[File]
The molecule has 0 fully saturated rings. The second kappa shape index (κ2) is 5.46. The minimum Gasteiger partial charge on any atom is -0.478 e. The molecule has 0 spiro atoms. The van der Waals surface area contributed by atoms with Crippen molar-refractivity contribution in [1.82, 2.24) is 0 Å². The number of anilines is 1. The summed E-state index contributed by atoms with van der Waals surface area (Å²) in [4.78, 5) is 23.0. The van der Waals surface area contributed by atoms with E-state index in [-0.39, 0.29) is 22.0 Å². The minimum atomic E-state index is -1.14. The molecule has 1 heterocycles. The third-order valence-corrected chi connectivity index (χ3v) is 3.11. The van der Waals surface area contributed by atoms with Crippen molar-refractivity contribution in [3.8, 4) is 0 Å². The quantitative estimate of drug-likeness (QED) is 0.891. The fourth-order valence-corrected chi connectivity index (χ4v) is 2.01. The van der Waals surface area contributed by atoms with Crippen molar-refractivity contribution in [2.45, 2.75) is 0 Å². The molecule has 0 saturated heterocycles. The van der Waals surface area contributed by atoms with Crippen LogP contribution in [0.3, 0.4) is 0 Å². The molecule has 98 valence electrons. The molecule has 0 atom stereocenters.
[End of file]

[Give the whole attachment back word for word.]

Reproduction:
The molecule has 0 fully saturated rings. The second kappa shape index (κ2) is 5.46. The minimum Gasteiger partial charge on any atom is -0.478 e. The molecule has 0 spiro atoms. The van der Waals surface area contributed by atoms with Crippen molar-refractivity contribution in [1.82, 2.24) is 0 Å². The number of anilines is 1. The summed E-state index contributed by atoms with van der Waals surface area (Å²) in [4.78, 5) is 23.0. The van der Waals surface area contributed by atoms with E-state index in [-0.39, 0.29) is 22.0 Å². The minimum atomic E-state index is -1.14. The molecule has 1 heterocycles. The third-order valence-corrected chi connectivity index (χ3v) is 3.11. The van der Waals surface area contributed by atoms with Crippen molar-refractivity contribution in [3.8, 4) is 0 Å². The quantitative estimate of drug-likeness (QED) is 0.891. The fourth-order valence-corrected chi connectivity index (χ4v) is 2.01. The van der Waals surface area contributed by atoms with Crippen molar-refractivity contribution in [2.45, 2.75) is 0 Å². The molecule has 0 saturated heterocycles. The van der Waals surface area contributed by atoms with Crippen LogP contribution in [0.3, 0.4) is 0 Å². The molecule has 98 valence electrons. The molecule has 0 atom stereocenters.